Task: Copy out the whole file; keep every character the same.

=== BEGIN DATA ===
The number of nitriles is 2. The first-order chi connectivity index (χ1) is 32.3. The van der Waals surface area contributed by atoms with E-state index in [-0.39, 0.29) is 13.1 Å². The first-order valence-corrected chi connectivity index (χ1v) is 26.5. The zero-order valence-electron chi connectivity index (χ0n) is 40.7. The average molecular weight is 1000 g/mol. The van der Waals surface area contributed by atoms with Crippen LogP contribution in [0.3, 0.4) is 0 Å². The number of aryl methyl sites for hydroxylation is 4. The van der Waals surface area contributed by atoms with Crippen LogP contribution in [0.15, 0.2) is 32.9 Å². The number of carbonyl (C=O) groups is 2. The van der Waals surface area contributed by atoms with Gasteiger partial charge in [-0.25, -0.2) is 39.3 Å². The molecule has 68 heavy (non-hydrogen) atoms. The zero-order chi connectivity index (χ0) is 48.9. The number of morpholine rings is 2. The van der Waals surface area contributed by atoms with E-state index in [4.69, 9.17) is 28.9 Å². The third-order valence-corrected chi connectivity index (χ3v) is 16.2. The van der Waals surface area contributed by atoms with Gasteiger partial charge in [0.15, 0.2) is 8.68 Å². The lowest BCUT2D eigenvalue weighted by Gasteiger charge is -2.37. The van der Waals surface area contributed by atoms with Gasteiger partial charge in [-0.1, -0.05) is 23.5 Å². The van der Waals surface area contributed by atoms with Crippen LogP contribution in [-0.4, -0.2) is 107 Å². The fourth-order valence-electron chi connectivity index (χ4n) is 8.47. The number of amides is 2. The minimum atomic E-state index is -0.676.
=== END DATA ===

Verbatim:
The number of nitriles is 2. The first-order chi connectivity index (χ1) is 32.3. The van der Waals surface area contributed by atoms with E-state index in [-0.39, 0.29) is 13.1 Å². The first-order valence-corrected chi connectivity index (χ1v) is 26.5. The zero-order valence-electron chi connectivity index (χ0n) is 40.7. The average molecular weight is 1000 g/mol. The van der Waals surface area contributed by atoms with Crippen LogP contribution in [0.3, 0.4) is 0 Å². The number of aryl methyl sites for hydroxylation is 4. The van der Waals surface area contributed by atoms with Crippen LogP contribution in [0.15, 0.2) is 32.9 Å². The number of carbonyl (C=O) groups is 2. The van der Waals surface area contributed by atoms with Gasteiger partial charge in [-0.25, -0.2) is 39.3 Å². The molecule has 68 heavy (non-hydrogen) atoms. The zero-order chi connectivity index (χ0) is 48.9. The number of morpholine rings is 2. The van der Waals surface area contributed by atoms with E-state index in [4.69, 9.17) is 28.9 Å². The third-order valence-corrected chi connectivity index (χ3v) is 16.2. The van der Waals surface area contributed by atoms with Gasteiger partial charge in [0.15, 0.2) is 8.68 Å². The lowest BCUT2D eigenvalue weighted by Gasteiger charge is -2.37. The van der Waals surface area contributed by atoms with Gasteiger partial charge in [-0.1, -0.05) is 23.5 Å². The van der Waals surface area contributed by atoms with Crippen LogP contribution in [-0.4, -0.2) is 107 Å². The fourth-order valence-electron chi connectivity index (χ4n) is 8.47. The number of amides is 2. The minimum atomic E-state index is -0.676.